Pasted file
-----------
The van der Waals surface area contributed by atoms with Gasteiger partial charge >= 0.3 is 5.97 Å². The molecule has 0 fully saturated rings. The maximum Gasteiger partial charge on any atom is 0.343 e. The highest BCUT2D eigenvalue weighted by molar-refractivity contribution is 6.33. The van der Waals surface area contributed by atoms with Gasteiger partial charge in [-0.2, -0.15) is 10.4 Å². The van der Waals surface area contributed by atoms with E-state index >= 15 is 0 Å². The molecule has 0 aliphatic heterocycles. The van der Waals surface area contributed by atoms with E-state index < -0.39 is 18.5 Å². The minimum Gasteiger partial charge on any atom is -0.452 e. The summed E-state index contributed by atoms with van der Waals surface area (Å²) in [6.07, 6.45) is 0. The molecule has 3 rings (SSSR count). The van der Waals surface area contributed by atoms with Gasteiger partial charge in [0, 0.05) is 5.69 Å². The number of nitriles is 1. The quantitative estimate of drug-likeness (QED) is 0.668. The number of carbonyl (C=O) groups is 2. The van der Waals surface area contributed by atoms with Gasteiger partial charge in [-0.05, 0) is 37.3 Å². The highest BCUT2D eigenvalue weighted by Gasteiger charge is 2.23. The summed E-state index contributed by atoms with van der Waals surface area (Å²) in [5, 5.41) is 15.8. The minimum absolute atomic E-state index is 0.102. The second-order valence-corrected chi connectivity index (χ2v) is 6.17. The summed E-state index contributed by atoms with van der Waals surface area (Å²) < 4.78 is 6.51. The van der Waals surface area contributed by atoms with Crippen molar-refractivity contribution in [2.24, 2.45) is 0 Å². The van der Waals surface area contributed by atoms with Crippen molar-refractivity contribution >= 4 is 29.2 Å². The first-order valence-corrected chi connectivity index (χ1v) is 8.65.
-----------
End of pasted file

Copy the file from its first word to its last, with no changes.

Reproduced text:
The van der Waals surface area contributed by atoms with Gasteiger partial charge >= 0.3 is 5.97 Å². The molecule has 0 fully saturated rings. The maximum Gasteiger partial charge on any atom is 0.343 e. The highest BCUT2D eigenvalue weighted by molar-refractivity contribution is 6.33. The van der Waals surface area contributed by atoms with Gasteiger partial charge in [-0.2, -0.15) is 10.4 Å². The van der Waals surface area contributed by atoms with E-state index >= 15 is 0 Å². The molecule has 0 aliphatic heterocycles. The van der Waals surface area contributed by atoms with E-state index < -0.39 is 18.5 Å². The minimum Gasteiger partial charge on any atom is -0.452 e. The summed E-state index contributed by atoms with van der Waals surface area (Å²) in [6.07, 6.45) is 0. The molecule has 3 rings (SSSR count). The van der Waals surface area contributed by atoms with Gasteiger partial charge in [0, 0.05) is 5.69 Å². The number of nitriles is 1. The quantitative estimate of drug-likeness (QED) is 0.668. The number of carbonyl (C=O) groups is 2. The van der Waals surface area contributed by atoms with Gasteiger partial charge in [-0.05, 0) is 37.3 Å². The highest BCUT2D eigenvalue weighted by Gasteiger charge is 2.23. The summed E-state index contributed by atoms with van der Waals surface area (Å²) in [5, 5.41) is 15.8. The minimum absolute atomic E-state index is 0.102. The second-order valence-corrected chi connectivity index (χ2v) is 6.17. The summed E-state index contributed by atoms with van der Waals surface area (Å²) < 4.78 is 6.51. The van der Waals surface area contributed by atoms with Crippen molar-refractivity contribution in [2.24, 2.45) is 0 Å². The van der Waals surface area contributed by atoms with Crippen molar-refractivity contribution >= 4 is 29.2 Å². The first-order valence-corrected chi connectivity index (χ1v) is 8.65.